So my thoughtful, learned question is: what the hell? If you expose your nose often enough to something you’re anosmic to, can you “learn” to smell it?   If you can learn to smell something, can you unlearn it?   Why should my brain start to perceive these scents after many, many attempts?  Has this ever happened to you?   I recall seeing somewhere (I think it was in comments on a Grain de Musc post) that some folks layer Les Nez L’Antimatià¨re on top of other fragrances, even though they can’t smell it at all, because they enjoy its reflected glow.  (Didn’t Isabelle Doyen do it?  So it can’t just be some cheap trick like Iso E Super, can it?)  They can perceive it only in juxtaposition to something else.  I really need to dig out my sample, at the time it seemed very Emperor’s-new-clothes to me.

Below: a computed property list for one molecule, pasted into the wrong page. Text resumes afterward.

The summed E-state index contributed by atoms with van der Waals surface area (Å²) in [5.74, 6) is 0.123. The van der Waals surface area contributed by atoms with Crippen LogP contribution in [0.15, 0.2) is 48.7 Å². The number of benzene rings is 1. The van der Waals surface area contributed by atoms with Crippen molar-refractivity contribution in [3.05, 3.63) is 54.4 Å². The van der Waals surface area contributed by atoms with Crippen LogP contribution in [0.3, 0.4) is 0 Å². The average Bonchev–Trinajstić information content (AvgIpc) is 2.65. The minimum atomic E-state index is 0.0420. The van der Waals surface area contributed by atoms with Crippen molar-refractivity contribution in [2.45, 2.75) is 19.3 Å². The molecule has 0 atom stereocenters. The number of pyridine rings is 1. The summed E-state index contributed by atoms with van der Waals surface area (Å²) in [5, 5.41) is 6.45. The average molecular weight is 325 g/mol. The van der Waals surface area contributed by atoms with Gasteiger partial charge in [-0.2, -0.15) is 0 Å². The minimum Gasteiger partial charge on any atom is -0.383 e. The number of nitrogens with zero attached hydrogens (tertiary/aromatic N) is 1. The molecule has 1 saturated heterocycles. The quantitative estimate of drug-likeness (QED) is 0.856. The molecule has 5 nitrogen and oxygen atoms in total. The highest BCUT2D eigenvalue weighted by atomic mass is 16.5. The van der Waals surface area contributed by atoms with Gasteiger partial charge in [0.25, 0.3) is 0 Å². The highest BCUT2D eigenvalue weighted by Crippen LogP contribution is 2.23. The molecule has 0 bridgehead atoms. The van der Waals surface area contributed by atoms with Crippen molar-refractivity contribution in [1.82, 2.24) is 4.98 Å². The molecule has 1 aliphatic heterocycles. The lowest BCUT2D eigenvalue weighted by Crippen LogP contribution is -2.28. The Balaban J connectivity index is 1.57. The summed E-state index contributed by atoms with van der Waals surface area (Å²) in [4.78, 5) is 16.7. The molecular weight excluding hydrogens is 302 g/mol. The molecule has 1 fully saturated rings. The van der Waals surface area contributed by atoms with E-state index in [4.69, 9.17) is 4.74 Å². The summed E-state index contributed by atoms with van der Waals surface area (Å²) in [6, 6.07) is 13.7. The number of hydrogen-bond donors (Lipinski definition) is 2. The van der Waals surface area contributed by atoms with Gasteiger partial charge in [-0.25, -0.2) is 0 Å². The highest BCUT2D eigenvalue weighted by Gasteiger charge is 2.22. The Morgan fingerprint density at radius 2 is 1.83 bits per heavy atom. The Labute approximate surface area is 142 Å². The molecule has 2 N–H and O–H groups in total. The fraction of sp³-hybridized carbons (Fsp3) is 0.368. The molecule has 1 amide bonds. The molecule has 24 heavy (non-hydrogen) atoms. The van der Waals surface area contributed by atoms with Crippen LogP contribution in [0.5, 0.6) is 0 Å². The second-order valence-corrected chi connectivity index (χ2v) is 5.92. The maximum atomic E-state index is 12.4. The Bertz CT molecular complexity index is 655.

So. Cartier L’Heure Promise has notes of petitgrain, fresh herbs, iris, sandalwood and musk.  It’s pretty quiet, as I said, a la Infusion d’Iris, and if you can’t smell that, well, likely you can’t smell this one either.  However, if you can smell it, and you have a bit of patience, it’s a treat.   The petitgrain, with that citrus/baby aspirin smell, magnifies the spicy/rooty qualities of the iris.  Unlike some iris scents, it is entirely free of both powder and that sharp/metallic aspect that I find offputting.  And then!  The sandalwood!   Okay, fine, I got interested in sandalwood at a laughably bad time, right after all the cheap n’ glorious Mysore stuff disappeared and I guess from here on out it’s either Australian or  chemical fakery with a big TM symbol after it, like SANDALIDE or what have you (not that there’s anything wrong with that!)   In Promise, it takes a few minutes for the sandalwood to start to emerge, and no, it’s not going to bring you to your knees weeping in astonishment.  However.  The scent’s constructed in a way I love, with the two parts – the iris and the sandalwood – appearing alternately, like two actors popping on and off the stage, one chasing after the other.  It does another Prada Infusion thing – it’s often easier to detect in the air around me than sniffing the spot I sprayed it on, and the entire scent will seem to disappear completely for ten or twenty minutes, and then – whoosh! – it’s back.    It doesn’t have quite the tenacity of IdI – and no, that’s not a joke, if you can smell it, really, it’s quite tenacious, and on fabric it lasts for days.  If I put Promise on in the early evening, which I’ve been enjoying doing (it’s rather meditative and soothing), I can still smell it the next morning.